A study on high-rise buildings at the Jaarbeursplein in Utrecht where a hotel and living are combined. The maximum volume in the urban plan is amply sufficient for both programs, but how to order the different parts? A simple stacking is unsatisfactory with little distinction between hotels and homes and provides a poor orientation for the houses and restricts the logistical setup for the hotel. The volume of the Jaarbeurshotel has been kept separate from housing. This creates an 'urban window', which occupies a crucial position in the approach route from the station square. it makes the building specific and recognizable from the approach route and from the Croeselaan.
A few large trees are included in the window. In this way we make visible distinctions between the hotel and the rest and the character of the hotel is strengthened. At the same time, transparency breaks through the volume and image and space appear on the space behind it. By also replacing the lifts and stairs of the housing construction, the window can be further expanded. The façade is modular, just like the floor plans. Within the requirement of 40% window opening, different variants have been developed for homes and hotel rooms. The hotel is distinguished by color and detail, from 25 meters a small setback is made, a gesture towards the urban master plan. The volume is thus further articulated. The outside space of the dwellings is IN the volume, and not ON the volume hung as balconies. To keep the unity of the block. Even green parties could be included on the south and east façades.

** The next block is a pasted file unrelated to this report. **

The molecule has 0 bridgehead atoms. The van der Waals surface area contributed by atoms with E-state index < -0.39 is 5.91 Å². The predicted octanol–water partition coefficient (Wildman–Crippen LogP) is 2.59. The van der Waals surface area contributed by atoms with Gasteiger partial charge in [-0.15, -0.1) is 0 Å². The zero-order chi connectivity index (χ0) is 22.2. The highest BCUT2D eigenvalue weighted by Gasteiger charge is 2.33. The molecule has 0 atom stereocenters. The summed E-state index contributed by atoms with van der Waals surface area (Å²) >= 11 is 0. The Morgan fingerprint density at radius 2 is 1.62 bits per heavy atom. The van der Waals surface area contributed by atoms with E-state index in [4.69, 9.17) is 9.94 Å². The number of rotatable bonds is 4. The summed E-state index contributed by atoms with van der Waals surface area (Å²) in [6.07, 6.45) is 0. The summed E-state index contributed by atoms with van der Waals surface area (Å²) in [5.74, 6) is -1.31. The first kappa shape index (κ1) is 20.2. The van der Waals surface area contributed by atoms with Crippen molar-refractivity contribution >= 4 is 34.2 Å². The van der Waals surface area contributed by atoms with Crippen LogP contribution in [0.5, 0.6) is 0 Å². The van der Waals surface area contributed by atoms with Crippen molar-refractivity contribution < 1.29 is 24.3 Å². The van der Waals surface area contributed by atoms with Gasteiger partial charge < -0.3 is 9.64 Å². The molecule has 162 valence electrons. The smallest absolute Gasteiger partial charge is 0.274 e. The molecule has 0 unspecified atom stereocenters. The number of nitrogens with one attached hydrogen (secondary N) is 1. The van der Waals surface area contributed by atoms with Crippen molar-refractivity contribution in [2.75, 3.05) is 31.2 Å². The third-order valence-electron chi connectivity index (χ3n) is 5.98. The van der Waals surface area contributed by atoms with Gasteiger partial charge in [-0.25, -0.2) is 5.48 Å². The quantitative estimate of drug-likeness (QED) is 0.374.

Dirk Jan Postel, David Hess, Hashmat Fagirzada